LCQ21: Urban renewal

Following is a question by the Hon Chan Hak-kan and a written reply by the Secretary for Development, Ms Bernadette Linn, in the Legislative Council today (November 22):

     According to "Hong Kong 2030+: Towards a Planning Vision and Strategy Transcending 2030", the number of private housing units aged 70 years or above (i.e. completed in 1976 or before) is expected to be about 326 000 by 2046, nearly 300 times of the building stock of the same age in 2015. Regarding urban renewal, will the Government inform this Council:

(1) whether it knows the following information on (a) Urban Renewal Authority projects and (b) private redevelopment projects in each of the past 10 years: (i) the number of private housing units supplied, and (ii) the numbers of demolished private residential buildings and housing units involved;

(2) given that in the Urban Renewal Strategy (URS) promulgated in 2001, the authorities stated their aim to achieve the target of redeveloping some 2 000 ageing and dilapidated buildings through a 20-year urban renewal programme, but this target was removed from the new URS promulgated in 2011, whether the authorities will set a target afresh and include it in URS in order to expedite the redevelopment of old and dilapidated buildings; if not, of the reasons for that; and

(3) how it will assess the effectiveness of urban renewal and the implementation of the new URS?



     Having consulted the Housing Bureau (HB), the Buildings Department (BD), the Rating and Valuation Department (RVD) and the Urban Renewal Authority (URA), my reply is as follows: 

(1) Based on the data gathered from different bureaux and departments as consolidated by the HB, the numbers of private residential flats supplied by redevelopment projects in the past decade (2013-2022) are shown in Table 1:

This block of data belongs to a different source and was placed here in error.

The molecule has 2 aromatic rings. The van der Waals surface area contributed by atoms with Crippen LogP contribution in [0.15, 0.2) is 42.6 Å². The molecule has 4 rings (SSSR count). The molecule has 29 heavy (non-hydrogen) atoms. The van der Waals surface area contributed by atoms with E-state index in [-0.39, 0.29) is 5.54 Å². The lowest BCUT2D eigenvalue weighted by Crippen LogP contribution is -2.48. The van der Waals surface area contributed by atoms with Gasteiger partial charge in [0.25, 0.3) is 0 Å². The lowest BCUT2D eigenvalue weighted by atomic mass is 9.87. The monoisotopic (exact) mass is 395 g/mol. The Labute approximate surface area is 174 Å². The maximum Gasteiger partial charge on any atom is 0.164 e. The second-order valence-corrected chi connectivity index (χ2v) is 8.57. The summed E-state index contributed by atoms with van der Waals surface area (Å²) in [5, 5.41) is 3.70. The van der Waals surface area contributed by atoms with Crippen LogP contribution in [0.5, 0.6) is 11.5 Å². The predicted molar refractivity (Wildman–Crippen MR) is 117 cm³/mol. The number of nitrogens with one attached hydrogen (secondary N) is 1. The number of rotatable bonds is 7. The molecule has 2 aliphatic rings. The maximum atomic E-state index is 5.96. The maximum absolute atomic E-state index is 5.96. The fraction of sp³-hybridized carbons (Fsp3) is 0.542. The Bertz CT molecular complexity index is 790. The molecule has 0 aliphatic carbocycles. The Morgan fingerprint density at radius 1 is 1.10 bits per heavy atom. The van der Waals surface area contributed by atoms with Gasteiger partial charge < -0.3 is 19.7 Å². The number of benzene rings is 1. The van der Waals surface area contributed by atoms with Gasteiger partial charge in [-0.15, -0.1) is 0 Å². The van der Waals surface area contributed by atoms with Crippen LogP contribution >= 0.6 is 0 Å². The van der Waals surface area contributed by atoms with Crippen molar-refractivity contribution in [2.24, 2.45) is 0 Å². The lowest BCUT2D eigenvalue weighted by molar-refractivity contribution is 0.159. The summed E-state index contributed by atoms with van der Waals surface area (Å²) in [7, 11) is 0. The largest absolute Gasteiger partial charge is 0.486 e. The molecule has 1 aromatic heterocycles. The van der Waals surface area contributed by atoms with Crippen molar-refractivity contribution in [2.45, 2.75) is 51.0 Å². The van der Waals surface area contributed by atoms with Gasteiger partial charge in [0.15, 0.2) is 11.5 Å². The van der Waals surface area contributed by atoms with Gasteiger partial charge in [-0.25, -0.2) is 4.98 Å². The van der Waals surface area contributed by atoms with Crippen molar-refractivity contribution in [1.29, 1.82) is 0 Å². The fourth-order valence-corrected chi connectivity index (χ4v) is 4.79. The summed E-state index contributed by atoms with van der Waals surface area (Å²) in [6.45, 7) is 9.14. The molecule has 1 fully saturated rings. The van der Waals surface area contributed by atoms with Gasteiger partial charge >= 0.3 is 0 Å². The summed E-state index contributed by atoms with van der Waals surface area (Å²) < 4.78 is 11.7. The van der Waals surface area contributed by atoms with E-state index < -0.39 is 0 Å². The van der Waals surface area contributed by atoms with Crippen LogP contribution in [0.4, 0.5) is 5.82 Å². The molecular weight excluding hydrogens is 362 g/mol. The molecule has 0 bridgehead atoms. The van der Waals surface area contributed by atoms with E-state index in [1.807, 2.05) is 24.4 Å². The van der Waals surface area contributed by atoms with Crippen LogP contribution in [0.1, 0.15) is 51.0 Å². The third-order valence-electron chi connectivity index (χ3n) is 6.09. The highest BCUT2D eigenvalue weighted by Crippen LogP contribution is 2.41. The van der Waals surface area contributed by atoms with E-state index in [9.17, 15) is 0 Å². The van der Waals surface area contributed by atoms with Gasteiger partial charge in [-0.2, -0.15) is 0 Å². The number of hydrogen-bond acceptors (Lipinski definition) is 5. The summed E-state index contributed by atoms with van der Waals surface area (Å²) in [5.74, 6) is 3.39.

Table 1
Year  Number of private residential flats supplied by redevelopment projects* (based on the year in which the occupation permits were issued)
URA projects Private redevelopment projects Total
2013 300 3 000 3 300
2014 1 300 3 000 4 300
2015 1 700 2 100 3 800
2016 1 300 3 700 5 000
2017 200 2 600 2 700
2018 800 4 600 5 400
2019 400 3 000 3 400
2020 2 500 2 400 4 900
2021 1 200 2 400 3 500
2022 300 3 700 4 000
Total 9 900 30 500 40 400
*: Individual figures may not add up to the total due to rounding.

     Based on data gathered from the RVD and the URA, the numbers of private residential flats demolished in redevelopment projects in the past decade (2013-2022) are shown in Table 2:

Table 2
Year  Number of private residential flats demolished in redevelopment projects* (Note 1)
URA projects Private redevelopment projects Total
2013 1 000 600 1 600
2014 900 1 600 2 500
2015 400 1 600 2 000
2016 500 600 1 100
2017 100 1 400 1 600
2018 200 700 900
2019 100 800 900
2020 100 800 900
2021 1 100 1 300 2 500
2022 1 200 1 200 2 400
Total 5 600 10 600 16 200
*: Individual figures may not add up to the total due to rounding.

     Based on data gathered from the BD, the numbers of private buildings (Note 2) demolished in redevelopment projects in the past decade (2013-2022) are shown in Table 3:

Table 3
Year  Number of private buildings demolished in redevelopment projects* 
(based on the year the Certificate on Completion of Demolition Works is acknowledged by the BD)
URA projects Private redevelopment projects Total
2013 40 320 360
2014 30 80 110
2015 40 120 150
2016 30 80 110
2017 10 80 90
2018 2 70 80
2019 10 90 90
2020 0 170 170
2021 20 180 200
2022 60 220 290
Total 240 1 410 1 650
*: Individual figures may not add up to the total due to rounding.